 Bed modification
 Groundwater
Resulting cumulative impact of the following must
be small:
 Channel modification
 Water abstraction
 Inundation
 Flow modification
 Bed modification
 Groundwater
Resulting cumulative impact of the following must
be moderate:
 Channel modification
 Water abstraction
 Inundation
 Flow modification
 Bed modification
 Groundwater
Resulting cumulative impact of the following must
be less than that defined as large:
 Channel modification
 Water abstraction
 Inundation
 Flow modification
 Bed modification
 Groundwater
R23/5
Resource Directed Measures for Protection of Water Resources: River Ecosystems
Table 5: A modification impact table for riparian habitat
Management Class
Unacceptable Modifications
Allowed Modifications
A

Increased bank erosion

Removal of indigenous
vegetation within the
riparian zone
Resulting cumulative impact of the following must
be negligible or small:
B
C
D

Exotic vegetation
encroachment

Solid waste disposal

Increased bank erosion

Removal of indigenous
vegetation within the
riparian zone

Exotic vegetation
encroachment

Solid waste disposal

Increased bank erosion

Removal of indigenous
vegetation within the
riparian zone

Exotic vegetation
encroachment

Solid waste disposal

Increased bank erosion

Removal of indigenous
vegetation within the
riparian zone

Exotic vegetation
encroachment

Solid waste disposal

Channel modification

Water abstraction

Inundation

Flow modification

Groundwater
Resulting cumulative impact of the following must
be small:

Channel modification

Water abstraction

Inundation

Flow modification

Groundwater
Resulting cumulative impact of the following must
be moderate:

Channel modification

Water abstraction

Inundation

Flow modification

Groundwater
Resulting cumulative impact of the following must
be less than that defined as large:

Channel modification

Water abstraction

Inundation

Flow modification

Groundwater
R23.3 Conclusions
Given that numerical objectives would only be applicable on a site-specific or resource-specific basis (except in
a few cases), the process of setting RQS for a reach in question will require that:

The following procedures are in place or established (in terms of the intermediate determination of the
reserve (DWAF, 1999)):
 Ecological typing
 Reference condition
 Ecological importance and sensitivity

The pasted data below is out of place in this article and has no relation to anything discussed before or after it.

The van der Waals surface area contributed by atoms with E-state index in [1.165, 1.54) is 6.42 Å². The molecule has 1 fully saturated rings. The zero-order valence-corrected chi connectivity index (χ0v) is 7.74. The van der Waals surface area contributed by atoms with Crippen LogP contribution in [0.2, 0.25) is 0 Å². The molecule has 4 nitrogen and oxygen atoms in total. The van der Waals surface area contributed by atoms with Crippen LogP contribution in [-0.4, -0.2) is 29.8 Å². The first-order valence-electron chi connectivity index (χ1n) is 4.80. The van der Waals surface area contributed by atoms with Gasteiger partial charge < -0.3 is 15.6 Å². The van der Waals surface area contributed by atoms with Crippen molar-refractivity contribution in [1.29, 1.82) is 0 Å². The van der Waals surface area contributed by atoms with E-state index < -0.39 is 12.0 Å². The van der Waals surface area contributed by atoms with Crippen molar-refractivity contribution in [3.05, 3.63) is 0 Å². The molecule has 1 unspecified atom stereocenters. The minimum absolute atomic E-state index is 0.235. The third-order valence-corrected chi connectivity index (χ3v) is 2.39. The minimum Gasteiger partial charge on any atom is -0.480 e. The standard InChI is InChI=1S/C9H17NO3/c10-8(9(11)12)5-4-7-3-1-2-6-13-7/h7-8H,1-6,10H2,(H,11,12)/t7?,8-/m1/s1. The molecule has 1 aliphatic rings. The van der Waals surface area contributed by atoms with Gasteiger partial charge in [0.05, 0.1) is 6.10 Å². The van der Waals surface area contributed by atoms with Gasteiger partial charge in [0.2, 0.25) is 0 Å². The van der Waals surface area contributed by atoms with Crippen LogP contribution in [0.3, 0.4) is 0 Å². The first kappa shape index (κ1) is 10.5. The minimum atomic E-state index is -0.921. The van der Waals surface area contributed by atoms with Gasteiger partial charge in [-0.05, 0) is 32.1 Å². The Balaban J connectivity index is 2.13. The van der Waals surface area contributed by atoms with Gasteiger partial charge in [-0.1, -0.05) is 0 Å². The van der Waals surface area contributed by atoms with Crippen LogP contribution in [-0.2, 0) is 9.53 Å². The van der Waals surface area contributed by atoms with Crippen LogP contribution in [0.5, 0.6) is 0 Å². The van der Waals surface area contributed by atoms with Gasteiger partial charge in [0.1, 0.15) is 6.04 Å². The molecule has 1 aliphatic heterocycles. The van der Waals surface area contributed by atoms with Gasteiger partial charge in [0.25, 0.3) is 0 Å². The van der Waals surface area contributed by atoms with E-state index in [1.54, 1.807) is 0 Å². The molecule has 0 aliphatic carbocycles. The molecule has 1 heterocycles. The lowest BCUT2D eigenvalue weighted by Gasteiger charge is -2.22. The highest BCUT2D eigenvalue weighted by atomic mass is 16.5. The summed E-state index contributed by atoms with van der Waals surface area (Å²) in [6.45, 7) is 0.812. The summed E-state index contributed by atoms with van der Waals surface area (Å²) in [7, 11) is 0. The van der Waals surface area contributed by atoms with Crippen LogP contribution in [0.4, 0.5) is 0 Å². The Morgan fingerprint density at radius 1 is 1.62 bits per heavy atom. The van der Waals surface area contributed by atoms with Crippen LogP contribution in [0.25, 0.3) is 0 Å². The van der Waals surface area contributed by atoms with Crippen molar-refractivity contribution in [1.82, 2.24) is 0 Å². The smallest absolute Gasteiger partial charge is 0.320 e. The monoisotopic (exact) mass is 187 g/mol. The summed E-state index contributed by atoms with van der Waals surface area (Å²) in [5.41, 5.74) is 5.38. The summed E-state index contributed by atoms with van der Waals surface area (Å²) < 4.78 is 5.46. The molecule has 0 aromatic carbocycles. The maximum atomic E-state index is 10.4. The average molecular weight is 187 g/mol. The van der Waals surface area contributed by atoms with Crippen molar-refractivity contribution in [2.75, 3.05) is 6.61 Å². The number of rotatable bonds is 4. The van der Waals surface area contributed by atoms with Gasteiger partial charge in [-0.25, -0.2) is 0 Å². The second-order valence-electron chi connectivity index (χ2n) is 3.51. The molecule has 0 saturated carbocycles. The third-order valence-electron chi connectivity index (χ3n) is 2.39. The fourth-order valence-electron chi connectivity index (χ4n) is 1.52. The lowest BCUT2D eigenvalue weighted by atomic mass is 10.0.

 Present Ecological Status
 Ecological Management Class (for water quality, flow , biota and habitat)
Department of Water Affairs and Forestry, South Africa
Version 1.0: 24 September 1999
R23/6
Resource Directed Measures for Protection of Water Resources: River Ecosystems

The following are known:
 the type of authorisation/license that is applied for (e.g. discharge or abstraction, etc.);
 the potential impact of the proposed development (e.g. informal settlement) or activity (e.g.sand
mining) on the habitat integrity;
 the sensitivity of the system to specific forms of anthropogenic impacts (e.g. erosion potential,
gradient, etc.);
 that the proposed development or activity complies with the agreed management class of the river.
Example of RQO for habitat and biotic integrity will be provided in the reports on the Crocodile River and
Pienaars River pilot tests.
References
Department of Water Affairs and Forestry. 1997. White Paper on a National Water Policy for South Africa.
Department of Water Affairs and Forestry, South Africa.
Department of Water Affairs and Forestry. 1998. The National Water Act. Governement Gazette, No. 19182,
South Africa.
Kleynhans, C.J. 1996. A qualitative procedure for the assessment of the habitat integrity status of the Levuvhu
River (Limpopo system, South Africa). Journal of Aquatic Health 5:41-54.
MacKay, H (ed.). 1999. Resource-Directed Measures for the Protection of Water Resources. Department of
Water Affairs and Forestry, Report No.: N/0000/00/_/REH0299.
Department of Water Affairs and Forestry, South Africa
Version 1.0: 24 September 1999
R23/7
Download
Related flashcards
Dairy products

15 Cards

Agricultural gods

13 Cards

Agriculture

34 Cards

Baked goods

68 Cards

Create flashcards